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Friendship Wins Big for Liver Health

New Research Changes the Perception of Statins and Liver Disease

New research compels us to reevaluate the use of statins for individuals with non-alcoholic fatty liver disease.

According to the American Heart Association, well over 100 million American adults have high cholesterol, a condition that is frequently controlled with lifestyle modifications and cholesterol-lowering medications. Positively affecting all aspects of the cholesterol profile, statins are the most commonly prescribed type of cholesterol-lowering medication. Despite their beneficial advantages, statins have a reputation for side effects – one of the most notable of which is the elevation of liver enzymes. Although this potential problem presents a warning flag to those with chronic liver disease, a new study claims just the opposite: that statins are actually helpful to those with non-alcoholic fatty liver disease (NAFLD).

About Statins
Statins block the enzyme in the liver that is responsible for making cholesterol. This enzyme is called hydroxy-methylglutaryl-coenzyme A reductase (HMG-CoA reductase). Scientifically, statins are referred to as HMG-CoA reductase inhibitors. In addition to blocking this enzyme, statins help the body reabsorb cholesterol that has built up in plaques along artery walls. This re-absorption action prevents further blockage in the blood vessels, thus reducing the occurrence of strokes and heart attacks. Some well-known statins, include:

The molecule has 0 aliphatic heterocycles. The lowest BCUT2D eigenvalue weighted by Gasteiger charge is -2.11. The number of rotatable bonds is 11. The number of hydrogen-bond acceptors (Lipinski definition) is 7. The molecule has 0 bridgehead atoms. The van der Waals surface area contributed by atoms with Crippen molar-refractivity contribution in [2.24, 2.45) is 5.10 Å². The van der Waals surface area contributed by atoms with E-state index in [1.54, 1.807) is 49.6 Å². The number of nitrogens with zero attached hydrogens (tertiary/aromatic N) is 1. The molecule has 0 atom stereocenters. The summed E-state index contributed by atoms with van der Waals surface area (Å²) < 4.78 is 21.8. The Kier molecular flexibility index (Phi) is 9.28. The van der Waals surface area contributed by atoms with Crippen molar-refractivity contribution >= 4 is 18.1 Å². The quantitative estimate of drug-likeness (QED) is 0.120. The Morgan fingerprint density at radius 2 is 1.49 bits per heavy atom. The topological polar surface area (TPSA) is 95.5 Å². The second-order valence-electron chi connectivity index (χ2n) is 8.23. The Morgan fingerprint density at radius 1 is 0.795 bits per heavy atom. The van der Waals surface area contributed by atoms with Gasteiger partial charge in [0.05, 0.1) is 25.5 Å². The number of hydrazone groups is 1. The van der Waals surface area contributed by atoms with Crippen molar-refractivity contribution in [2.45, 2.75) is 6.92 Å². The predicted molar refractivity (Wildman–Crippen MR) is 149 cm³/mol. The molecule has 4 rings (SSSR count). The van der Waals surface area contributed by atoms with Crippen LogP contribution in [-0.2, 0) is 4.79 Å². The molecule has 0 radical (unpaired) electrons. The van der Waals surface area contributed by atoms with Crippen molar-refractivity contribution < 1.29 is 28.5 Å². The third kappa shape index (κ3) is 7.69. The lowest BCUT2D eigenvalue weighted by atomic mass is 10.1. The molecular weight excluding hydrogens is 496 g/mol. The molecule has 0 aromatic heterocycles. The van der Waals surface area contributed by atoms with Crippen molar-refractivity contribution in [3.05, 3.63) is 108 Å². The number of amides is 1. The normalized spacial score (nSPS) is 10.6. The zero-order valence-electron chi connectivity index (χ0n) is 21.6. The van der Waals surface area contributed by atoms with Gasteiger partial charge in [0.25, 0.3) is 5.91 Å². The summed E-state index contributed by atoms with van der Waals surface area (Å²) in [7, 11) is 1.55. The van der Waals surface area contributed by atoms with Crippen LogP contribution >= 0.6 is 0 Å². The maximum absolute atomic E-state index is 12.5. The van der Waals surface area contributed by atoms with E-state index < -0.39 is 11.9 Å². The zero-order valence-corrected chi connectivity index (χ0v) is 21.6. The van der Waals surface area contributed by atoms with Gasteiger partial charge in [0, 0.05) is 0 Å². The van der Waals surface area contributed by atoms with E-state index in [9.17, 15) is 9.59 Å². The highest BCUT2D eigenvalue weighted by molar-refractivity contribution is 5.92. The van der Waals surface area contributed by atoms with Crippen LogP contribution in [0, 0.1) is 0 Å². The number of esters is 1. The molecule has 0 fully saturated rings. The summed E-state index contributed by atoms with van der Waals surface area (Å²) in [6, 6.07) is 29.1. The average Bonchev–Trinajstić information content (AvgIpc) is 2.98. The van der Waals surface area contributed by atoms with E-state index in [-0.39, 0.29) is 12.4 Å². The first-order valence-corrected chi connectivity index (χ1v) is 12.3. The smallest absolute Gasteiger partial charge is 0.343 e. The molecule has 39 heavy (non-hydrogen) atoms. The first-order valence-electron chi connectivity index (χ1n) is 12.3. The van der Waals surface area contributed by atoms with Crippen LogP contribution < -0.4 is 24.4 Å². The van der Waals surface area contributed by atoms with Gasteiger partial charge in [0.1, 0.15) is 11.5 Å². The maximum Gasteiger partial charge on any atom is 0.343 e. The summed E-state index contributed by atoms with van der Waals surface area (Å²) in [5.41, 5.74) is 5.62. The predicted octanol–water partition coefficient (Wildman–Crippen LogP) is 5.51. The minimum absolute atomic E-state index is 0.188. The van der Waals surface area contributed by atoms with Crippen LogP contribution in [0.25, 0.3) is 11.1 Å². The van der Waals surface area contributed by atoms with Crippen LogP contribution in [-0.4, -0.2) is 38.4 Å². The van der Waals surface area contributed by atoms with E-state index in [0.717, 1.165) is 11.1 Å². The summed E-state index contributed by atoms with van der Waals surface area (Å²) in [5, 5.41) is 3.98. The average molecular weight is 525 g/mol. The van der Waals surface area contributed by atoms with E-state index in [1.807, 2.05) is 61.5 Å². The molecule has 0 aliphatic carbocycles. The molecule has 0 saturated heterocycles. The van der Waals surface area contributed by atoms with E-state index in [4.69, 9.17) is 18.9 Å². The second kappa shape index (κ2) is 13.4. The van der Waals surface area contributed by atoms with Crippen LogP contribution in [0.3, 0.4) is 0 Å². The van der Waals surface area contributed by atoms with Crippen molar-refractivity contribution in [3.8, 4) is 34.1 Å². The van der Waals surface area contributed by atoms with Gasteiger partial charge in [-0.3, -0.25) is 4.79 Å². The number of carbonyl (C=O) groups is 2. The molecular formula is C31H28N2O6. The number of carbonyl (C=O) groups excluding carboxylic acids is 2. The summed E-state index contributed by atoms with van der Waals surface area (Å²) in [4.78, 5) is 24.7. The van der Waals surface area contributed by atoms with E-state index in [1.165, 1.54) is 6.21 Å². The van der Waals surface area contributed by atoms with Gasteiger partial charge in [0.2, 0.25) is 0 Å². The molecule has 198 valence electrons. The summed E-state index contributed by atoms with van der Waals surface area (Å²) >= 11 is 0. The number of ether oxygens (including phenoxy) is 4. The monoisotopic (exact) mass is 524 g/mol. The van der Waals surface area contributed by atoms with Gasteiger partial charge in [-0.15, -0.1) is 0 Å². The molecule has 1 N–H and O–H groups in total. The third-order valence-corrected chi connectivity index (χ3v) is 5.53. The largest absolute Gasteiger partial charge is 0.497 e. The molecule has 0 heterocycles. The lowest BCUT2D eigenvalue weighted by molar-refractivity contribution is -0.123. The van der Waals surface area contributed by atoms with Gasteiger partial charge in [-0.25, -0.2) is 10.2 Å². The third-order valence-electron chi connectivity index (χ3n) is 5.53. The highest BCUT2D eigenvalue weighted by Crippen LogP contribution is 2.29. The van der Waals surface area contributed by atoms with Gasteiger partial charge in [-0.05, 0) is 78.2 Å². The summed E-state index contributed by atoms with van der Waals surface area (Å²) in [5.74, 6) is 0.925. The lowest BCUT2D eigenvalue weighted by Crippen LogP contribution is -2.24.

·    Atorvastatin – Lipitor
·    Simvastatin – Zocor
·    Lovastatin – Mevacor
·    Pravastatin – Pravachol
·    Rosuvastatin – Crestor

Statins help many people with high cholesterol prevent and treat atherosclerosis, the accumulation of cholesterol-containing plaques in the inner lining of the arteries. Despite its benefits, there are two potentially serious statin side effects:

1.    Liver Damage – All statin drugs have been shown to elevate liver enzymes to some degree. When liver enzymes, aspartate aminotransferase (AST) and alanine aminotransferase (ALT), are too high, they indicate injury to liver cells. Although there have been reports of liver failure and hepatitis associated with statins and elevated liver enzymes, these occurrences are relatively rare.

2.    Muscle Pain and Weakness – Otherwise known as myopathy, muscle weakness and pain are a rare side effect of statin use. Myalgias can be mild, but they can also be severe, as in the life-threatening condition known as rhabdomyolysis.

Not surprisingly, the first of statin’s most severe side effects dissuade many practitioners from choosing this medication for patients with chronic liver disease.

About NAFLD
Affecting an estimated 20 to 30 percent of Americans, non-alcoholic fatty liver disease is one of the most common causes of chronic liver disease. Encompassing a spectrum of conditions marked by fat accumulation in liver cells, NAFLD can range in severity from:

·    Steatosis – simple fatty liver

·    Non-Alcoholic Steatohepatitis (NASH) – fatty changes with inflammation and liver injury

Although steatosis is a benign condition, NASH can progress to cirrhosis and lead to end-stage liver disease.

New Perspective on Statins
Reluctance to use statins on those with liver ailments is widespread; however, new research challenges this sentiment. Published in a November 2010 online edition of The Lancet, research in Greece and the United Kingdom found that long-term use of statins can actually improve liver function in certain individuals.